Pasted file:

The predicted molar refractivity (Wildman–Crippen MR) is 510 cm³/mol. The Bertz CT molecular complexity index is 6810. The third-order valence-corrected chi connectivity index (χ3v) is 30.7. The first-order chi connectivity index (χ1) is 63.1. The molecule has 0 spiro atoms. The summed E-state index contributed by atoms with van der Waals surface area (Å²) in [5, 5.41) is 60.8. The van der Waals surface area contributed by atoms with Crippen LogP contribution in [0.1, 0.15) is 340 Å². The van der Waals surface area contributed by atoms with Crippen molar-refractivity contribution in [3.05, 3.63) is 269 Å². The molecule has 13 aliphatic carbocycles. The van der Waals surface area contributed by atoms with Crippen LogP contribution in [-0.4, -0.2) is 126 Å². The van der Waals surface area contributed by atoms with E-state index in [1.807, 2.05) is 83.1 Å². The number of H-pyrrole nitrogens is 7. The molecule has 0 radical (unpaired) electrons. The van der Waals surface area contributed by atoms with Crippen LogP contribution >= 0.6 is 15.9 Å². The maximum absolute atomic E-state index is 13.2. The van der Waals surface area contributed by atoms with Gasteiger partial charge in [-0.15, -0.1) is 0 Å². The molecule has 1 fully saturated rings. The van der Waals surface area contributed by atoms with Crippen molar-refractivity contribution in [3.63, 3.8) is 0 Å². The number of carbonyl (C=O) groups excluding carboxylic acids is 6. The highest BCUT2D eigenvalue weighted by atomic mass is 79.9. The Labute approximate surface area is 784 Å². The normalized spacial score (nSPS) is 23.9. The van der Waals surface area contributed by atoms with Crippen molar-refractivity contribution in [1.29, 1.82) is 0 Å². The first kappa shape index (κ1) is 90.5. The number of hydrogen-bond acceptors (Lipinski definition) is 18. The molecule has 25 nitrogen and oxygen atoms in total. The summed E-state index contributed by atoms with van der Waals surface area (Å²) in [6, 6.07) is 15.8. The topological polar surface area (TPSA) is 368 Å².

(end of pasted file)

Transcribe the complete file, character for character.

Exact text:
The predicted molar refractivity (Wildman–Crippen MR) is 510 cm³/mol. The Bertz CT molecular complexity index is 6810. The third-order valence-corrected chi connectivity index (χ3v) is 30.7. The first-order chi connectivity index (χ1) is 63.1. The molecule has 0 spiro atoms. The summed E-state index contributed by atoms with van der Waals surface area (Å²) in [5, 5.41) is 60.8. The van der Waals surface area contributed by atoms with Crippen LogP contribution in [0.1, 0.15) is 340 Å². The van der Waals surface area contributed by atoms with Crippen molar-refractivity contribution in [3.05, 3.63) is 269 Å². The molecule has 13 aliphatic carbocycles. The van der Waals surface area contributed by atoms with Crippen LogP contribution in [-0.4, -0.2) is 126 Å². The van der Waals surface area contributed by atoms with E-state index in [1.807, 2.05) is 83.1 Å². The number of H-pyrrole nitrogens is 7. The molecule has 0 radical (unpaired) electrons. The van der Waals surface area contributed by atoms with Crippen LogP contribution >= 0.6 is 15.9 Å². The maximum absolute atomic E-state index is 13.2. The van der Waals surface area contributed by atoms with Gasteiger partial charge in [-0.15, -0.1) is 0 Å². The molecule has 1 fully saturated rings. The van der Waals surface area contributed by atoms with Crippen molar-refractivity contribution in [3.63, 3.8) is 0 Å². The number of carbonyl (C=O) groups excluding carboxylic acids is 6. The highest BCUT2D eigenvalue weighted by atomic mass is 79.9. The Labute approximate surface area is 784 Å². The normalized spacial score (nSPS) is 23.9. The van der Waals surface area contributed by atoms with Crippen molar-refractivity contribution in [1.29, 1.82) is 0 Å². The first kappa shape index (κ1) is 90.5. The number of hydrogen-bond acceptors (Lipinski definition) is 18. The molecule has 25 nitrogen and oxygen atoms in total. The summed E-state index contributed by atoms with van der Waals surface area (Å²) in [6, 6.07) is 15.8. The topological polar surface area (TPSA) is 368 Å².